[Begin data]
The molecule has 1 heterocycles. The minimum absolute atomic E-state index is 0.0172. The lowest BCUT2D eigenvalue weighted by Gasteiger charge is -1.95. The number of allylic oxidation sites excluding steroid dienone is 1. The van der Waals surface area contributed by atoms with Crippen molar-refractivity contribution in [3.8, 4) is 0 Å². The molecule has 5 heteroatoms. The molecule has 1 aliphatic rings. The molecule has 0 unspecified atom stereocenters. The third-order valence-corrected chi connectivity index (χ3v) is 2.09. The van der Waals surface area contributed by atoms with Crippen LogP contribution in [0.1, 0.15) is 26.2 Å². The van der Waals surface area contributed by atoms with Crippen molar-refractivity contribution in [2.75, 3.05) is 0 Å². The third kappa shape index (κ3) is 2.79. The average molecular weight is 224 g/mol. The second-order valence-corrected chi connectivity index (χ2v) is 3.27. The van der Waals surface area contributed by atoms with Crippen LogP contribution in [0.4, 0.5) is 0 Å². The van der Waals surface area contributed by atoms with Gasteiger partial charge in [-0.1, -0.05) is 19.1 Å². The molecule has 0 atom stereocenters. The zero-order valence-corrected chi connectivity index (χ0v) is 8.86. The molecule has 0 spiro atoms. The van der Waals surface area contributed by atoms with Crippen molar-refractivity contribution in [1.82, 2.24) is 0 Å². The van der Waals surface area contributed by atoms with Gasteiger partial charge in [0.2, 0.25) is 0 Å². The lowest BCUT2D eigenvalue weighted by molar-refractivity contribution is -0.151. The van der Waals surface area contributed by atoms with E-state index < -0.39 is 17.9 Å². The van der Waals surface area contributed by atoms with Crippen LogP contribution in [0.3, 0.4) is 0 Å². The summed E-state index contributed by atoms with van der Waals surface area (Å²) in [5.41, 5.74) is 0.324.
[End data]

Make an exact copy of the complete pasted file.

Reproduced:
The molecule has 1 heterocycles. The minimum absolute atomic E-state index is 0.0172. The lowest BCUT2D eigenvalue weighted by Gasteiger charge is -1.95. The number of allylic oxidation sites excluding steroid dienone is 1. The van der Waals surface area contributed by atoms with Crippen molar-refractivity contribution in [3.8, 4) is 0 Å². The molecule has 5 heteroatoms. The molecule has 1 aliphatic rings. The molecule has 0 unspecified atom stereocenters. The third-order valence-corrected chi connectivity index (χ3v) is 2.09. The van der Waals surface area contributed by atoms with Crippen LogP contribution in [0.1, 0.15) is 26.2 Å². The van der Waals surface area contributed by atoms with Crippen molar-refractivity contribution in [2.75, 3.05) is 0 Å². The third kappa shape index (κ3) is 2.79. The average molecular weight is 224 g/mol. The second-order valence-corrected chi connectivity index (χ2v) is 3.27. The van der Waals surface area contributed by atoms with Crippen LogP contribution in [0.4, 0.5) is 0 Å². The van der Waals surface area contributed by atoms with Gasteiger partial charge in [-0.1, -0.05) is 19.1 Å². The molecule has 0 atom stereocenters. The zero-order valence-corrected chi connectivity index (χ0v) is 8.86. The molecule has 0 spiro atoms. The van der Waals surface area contributed by atoms with Crippen molar-refractivity contribution in [1.82, 2.24) is 0 Å². The van der Waals surface area contributed by atoms with Gasteiger partial charge in [0.2, 0.25) is 0 Å². The lowest BCUT2D eigenvalue weighted by molar-refractivity contribution is -0.151. The van der Waals surface area contributed by atoms with E-state index < -0.39 is 17.9 Å². The van der Waals surface area contributed by atoms with Crippen LogP contribution in [0.3, 0.4) is 0 Å². The summed E-state index contributed by atoms with van der Waals surface area (Å²) in [5.41, 5.74) is 0.324.